In my last session, I talked about when it is okay to center your subject. Today's session is about a technique that helps center a subject or bring focus to it. Using leading lines to improve drama and composition, is one of my favorite techniques. The lines don't have to be straight, they just have to draw your eye in one direction or another. This image has two kinds of leading lines, both straight and curved. The straight line leads your eye to the subject, my husband, then your eye continues on to the curved line following the landscape. It creates more drama.
Side note: A curve is not a line, if we are talking geometry. Or is a curve a line, that is not straight? Wait, maybe a line is the only curve that is 0 degrees? Now I've gone off on a tangent. (A straight line or plane that touches a curve or curved surface at a point, but if extended does not cross it at that point.)
Anyway.....check out a less dramatic version of the above image without the curved leading lines.
Not the same, is it?
Below is an example of many lines leading your eye to converge on the subject, in essence, pointing to it.
The length of the lines leading from the front of the frame to almost the center of the image, create drama. The subtle lines in the water, and the clouds, along with the dark horizon line, bring your eye to the center where there is a small dog looking out into the big scene. I love the contrast, small dog, big world..
The dog was my white Miniature Schnauzer named Sprite, who has since gone on to dog heaven.
In the above image, the sneakers, the rose's stem and edges of the floor boards, all form converging lines pointing to the shredded rose petals. The scene conveys some type of teen boyfriend drama. Truth be told, my daughter left her sneakers in the middle of the floor, and the dog somehow got the rose off of the table and attacked it. I like the boyfriend drama story better, it make for a more emotional photo.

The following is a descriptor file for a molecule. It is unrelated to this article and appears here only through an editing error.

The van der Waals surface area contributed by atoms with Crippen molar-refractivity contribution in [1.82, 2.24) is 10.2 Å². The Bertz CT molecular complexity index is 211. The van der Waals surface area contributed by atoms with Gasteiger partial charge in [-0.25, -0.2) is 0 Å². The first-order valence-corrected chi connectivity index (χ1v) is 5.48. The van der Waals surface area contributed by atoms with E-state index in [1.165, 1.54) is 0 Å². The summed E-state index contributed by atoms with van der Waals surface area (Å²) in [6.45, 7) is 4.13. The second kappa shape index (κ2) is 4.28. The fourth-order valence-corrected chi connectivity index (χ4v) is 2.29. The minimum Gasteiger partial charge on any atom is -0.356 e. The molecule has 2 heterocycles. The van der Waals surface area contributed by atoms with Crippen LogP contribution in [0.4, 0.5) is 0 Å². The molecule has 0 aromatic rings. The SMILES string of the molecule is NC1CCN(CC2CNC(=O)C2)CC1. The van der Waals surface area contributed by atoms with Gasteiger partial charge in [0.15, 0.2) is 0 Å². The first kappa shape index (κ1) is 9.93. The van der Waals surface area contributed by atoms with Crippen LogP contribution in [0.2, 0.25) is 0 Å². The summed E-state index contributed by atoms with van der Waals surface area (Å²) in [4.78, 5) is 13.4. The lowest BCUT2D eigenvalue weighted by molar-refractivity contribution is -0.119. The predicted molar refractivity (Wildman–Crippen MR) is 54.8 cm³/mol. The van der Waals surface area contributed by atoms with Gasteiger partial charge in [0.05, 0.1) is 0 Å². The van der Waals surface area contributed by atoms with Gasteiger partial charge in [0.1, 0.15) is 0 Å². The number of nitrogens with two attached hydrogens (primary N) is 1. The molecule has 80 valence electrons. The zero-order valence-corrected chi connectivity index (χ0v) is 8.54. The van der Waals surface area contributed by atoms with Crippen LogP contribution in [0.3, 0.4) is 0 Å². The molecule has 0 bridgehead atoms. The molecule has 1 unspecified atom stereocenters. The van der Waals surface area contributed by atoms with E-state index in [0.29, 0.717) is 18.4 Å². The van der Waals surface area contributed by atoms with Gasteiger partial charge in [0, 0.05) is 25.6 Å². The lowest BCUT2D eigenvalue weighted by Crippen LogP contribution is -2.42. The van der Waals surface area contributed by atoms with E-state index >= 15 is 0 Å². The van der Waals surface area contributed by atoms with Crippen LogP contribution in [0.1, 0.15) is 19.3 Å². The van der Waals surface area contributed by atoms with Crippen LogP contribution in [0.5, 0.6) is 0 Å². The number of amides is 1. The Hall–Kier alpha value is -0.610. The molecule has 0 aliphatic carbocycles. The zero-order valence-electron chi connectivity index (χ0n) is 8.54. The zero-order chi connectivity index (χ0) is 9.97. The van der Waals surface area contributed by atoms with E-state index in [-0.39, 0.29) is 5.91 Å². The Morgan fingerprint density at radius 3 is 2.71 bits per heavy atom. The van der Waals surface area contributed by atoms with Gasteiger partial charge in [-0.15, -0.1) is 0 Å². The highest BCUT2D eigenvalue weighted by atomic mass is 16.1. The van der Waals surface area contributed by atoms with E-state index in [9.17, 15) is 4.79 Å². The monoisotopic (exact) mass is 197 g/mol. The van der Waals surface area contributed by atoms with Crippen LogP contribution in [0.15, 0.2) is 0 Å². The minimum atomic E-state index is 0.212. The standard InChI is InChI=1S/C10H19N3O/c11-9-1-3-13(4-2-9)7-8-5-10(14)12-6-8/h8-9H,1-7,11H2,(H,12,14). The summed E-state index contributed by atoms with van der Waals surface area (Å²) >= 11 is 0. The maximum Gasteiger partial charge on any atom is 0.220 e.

The railings form leading line to the subject of this photo, me!
Here are some more examples of photos with leading lines. I love using open doors to invite the viewer to want to look on the other side of it. Your eyes move to it. The sunlight spilling in between the hinged part of the door, also creates lines that draw the eye.
Again, an open door causing a leading line that invites the viewer in. Kind of like you're peeking in somewhere you shouldn't. The stream of toilet paper also leads you in. I did a closer crop of the same picture below, to show the difference the impact of including the door and long stream of paper, makes.
It just doesn't have the same story telling effect. By the way, this carnage was actually done by the cat, not the dog this time.
I like this photo but..........
This one tells a much different story. The table, the water bottles, and the people all form the lines leading to the subject and you get more of a feel for what was going on.
Here are some more examples of photos with leading lines.
Bye for now, until the next lesson. Writing on leading lines lead me to think about my next topic. So check back on a later date for session 4 of Ford's photography Classroom.
After 31 years of teaching, I have decided to retire and start a new chapter of my life as a photographer. It has been my passion for about 7 years now.